Pity Poor Lady Luxborough

Prisoner, gardener and ghost of Barrells Hall.

Originally posted on Twitter on the Thursday 27th June 2019.
Images via @britishlibrary's Flickr collection.

A portrait of Lady Luxborough Henrietta Knight.

Between Henley-on-Arden and Ullenhall in Warwickshire sits Barrells Hall, in its day famed for its gardens and the woman who created them.

Henrietta Knight

It's the mid-1700s and Robert Knight returns from exile in France pardoned for his part in the murky depths of the South Sea Bubble.

Alas poor Bob, he doesn't last long and his son, the third Robert in a row and later the first Baron Luxborough, inherits the lot.

Bob III is an active lad:

He marries Henrietta St John (a so-so poet but mistress of letters); fathers kids with her; more with who knows how many others; accuses Hen of cheating on him; and banishes her to Barrells Hall.

All in the matter of a few years.

A portrait of Lady Luxborough Henrietta Knight.

From Song

Each moment, from my dear away,
Is a long age of pain;
Fly swift, ye hours, be calm the day,
That brings my love again!
O haste and bring him to my arms;
Nor let us ever part:
My breast shall beat no more alarms,
When I secure his heart.

Henrietta Knight 1745

So Hen had Barrells, seven servants, £500 p.a. and for a while at least, no means to leave the estate. She wasn't even allowed to see her own children.

What's a girl to do but take up landscaping and design some of the most striking gardens in Warwickshire.

A drawing of an ornately landscaped garden.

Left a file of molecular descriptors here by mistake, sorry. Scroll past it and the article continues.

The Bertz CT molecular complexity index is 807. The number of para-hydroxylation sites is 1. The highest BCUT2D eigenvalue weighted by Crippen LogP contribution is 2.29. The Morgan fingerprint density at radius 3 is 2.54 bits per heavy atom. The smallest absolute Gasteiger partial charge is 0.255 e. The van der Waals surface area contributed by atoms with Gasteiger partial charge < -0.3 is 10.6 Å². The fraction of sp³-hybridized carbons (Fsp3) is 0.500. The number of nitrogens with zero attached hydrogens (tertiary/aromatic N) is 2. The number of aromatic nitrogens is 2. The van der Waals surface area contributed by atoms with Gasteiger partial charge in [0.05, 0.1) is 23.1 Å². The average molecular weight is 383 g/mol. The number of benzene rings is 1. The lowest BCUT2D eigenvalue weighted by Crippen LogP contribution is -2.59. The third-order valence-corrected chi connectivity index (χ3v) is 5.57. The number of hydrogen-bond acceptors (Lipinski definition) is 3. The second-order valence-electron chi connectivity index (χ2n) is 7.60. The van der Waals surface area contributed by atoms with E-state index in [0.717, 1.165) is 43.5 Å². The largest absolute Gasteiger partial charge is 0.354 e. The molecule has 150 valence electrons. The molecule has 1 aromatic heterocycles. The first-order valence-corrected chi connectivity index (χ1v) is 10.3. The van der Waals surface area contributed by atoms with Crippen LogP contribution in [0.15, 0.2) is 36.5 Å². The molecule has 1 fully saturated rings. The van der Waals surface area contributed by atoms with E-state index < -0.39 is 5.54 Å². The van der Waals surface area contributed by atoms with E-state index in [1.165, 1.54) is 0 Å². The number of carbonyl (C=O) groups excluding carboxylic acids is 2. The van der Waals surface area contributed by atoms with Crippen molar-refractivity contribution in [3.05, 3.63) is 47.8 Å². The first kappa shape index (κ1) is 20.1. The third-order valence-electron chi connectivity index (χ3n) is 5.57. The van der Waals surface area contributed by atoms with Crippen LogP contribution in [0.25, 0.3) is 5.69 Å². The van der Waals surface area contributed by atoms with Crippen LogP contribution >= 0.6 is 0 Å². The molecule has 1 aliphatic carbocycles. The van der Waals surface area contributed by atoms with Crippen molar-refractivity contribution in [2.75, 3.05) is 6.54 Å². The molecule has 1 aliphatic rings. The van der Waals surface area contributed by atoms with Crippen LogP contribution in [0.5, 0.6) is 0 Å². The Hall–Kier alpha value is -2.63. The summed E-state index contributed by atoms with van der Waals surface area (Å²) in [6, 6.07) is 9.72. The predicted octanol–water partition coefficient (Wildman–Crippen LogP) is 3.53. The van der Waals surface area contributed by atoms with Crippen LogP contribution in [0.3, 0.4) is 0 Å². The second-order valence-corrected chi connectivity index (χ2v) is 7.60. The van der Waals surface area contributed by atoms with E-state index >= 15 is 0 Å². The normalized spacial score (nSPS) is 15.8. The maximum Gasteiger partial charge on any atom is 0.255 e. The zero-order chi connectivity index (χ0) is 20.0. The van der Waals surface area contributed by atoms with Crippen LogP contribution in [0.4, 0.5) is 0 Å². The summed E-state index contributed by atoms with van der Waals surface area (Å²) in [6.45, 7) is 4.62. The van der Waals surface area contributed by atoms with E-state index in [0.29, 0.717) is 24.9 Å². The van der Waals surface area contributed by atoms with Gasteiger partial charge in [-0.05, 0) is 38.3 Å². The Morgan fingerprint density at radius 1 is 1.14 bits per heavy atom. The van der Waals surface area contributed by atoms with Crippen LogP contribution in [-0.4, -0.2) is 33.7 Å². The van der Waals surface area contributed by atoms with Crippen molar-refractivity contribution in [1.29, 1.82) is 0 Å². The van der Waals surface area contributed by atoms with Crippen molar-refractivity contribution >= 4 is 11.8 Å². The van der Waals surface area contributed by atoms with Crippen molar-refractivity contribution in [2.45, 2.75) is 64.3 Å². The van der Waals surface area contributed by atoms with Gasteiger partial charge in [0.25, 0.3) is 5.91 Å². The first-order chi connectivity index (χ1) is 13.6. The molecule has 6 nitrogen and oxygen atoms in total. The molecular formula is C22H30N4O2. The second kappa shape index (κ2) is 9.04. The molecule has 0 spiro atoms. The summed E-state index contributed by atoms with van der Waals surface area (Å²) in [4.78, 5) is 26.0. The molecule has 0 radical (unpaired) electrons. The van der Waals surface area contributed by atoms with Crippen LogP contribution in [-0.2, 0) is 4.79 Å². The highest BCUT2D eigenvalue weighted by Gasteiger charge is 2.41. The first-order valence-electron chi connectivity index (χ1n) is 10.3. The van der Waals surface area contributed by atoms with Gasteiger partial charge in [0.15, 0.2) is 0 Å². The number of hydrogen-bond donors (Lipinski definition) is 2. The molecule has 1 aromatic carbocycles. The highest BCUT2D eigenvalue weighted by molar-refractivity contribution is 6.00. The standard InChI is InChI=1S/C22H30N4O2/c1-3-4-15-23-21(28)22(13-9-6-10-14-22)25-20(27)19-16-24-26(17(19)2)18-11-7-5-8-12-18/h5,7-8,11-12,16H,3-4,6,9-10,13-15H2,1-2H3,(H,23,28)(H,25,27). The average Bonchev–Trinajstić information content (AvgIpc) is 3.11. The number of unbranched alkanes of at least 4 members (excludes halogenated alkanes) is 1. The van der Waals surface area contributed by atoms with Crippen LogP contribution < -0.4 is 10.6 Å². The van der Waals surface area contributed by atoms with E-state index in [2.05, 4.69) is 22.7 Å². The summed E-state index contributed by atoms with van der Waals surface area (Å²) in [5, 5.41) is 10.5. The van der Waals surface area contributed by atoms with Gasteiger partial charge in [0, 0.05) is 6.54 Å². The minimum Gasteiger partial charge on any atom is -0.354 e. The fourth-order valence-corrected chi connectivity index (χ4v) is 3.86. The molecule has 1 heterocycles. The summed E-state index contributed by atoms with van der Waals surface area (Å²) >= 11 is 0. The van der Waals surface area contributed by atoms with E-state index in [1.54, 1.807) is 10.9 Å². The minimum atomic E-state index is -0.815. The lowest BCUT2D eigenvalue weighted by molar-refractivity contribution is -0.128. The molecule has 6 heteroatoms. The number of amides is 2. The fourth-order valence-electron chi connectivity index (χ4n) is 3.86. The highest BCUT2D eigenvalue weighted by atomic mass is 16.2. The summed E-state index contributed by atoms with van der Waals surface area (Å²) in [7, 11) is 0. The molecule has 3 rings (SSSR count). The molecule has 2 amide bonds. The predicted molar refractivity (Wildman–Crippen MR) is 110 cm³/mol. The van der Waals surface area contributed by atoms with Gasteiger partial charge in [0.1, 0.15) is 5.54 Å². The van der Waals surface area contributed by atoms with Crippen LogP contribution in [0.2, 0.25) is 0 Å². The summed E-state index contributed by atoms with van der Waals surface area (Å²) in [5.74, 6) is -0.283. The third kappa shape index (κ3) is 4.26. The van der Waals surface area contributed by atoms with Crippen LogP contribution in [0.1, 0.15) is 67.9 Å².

Vistas, avenues, ravines, ha-has (sunken walls) and giant urns abounded.

Garden and gardener attracted much attention from noted gentleman of the day. Which is both ironic and a two-fingered salute to Bob III.

Notable amongst Hen's chums (aka The Warwickshire Coterie) was the poet William Shenstone with whom she had a friendly garden rivalry and a prolific correspondence. They were leading lights in the local artistic and literary scene but Hen was still largely a prisoner.

A drawing of a bust of William Shenstone.

From Rural Elegance

Awhile her magic strikes the novel eye,
Awhile the fairy forms delight;
And now aloof we seem to fly
On purple pinions through a purer sky,
Where all is wondrous, all is bright:

William Shenstone 1750

She died in March 1756 and was buried at Wootton Wawen.

Fifteen years later Bob III (now an Earl) decided to build a mausoleum in Hen's gardens and moved the whole family in.

Later the mausoleum fell into disrepair and everyone was moved out again, Hen to Ullenhall.

An illustration of a muse handing inspirational notes to a young poet.

All of which must have been very annoying for Henrietta's ghost.

Long after her death, a slim figure, black hair in curls, blue silk dress with lace, could be seen wondering the Hall and lamenting the splendour of the long-lost gardens.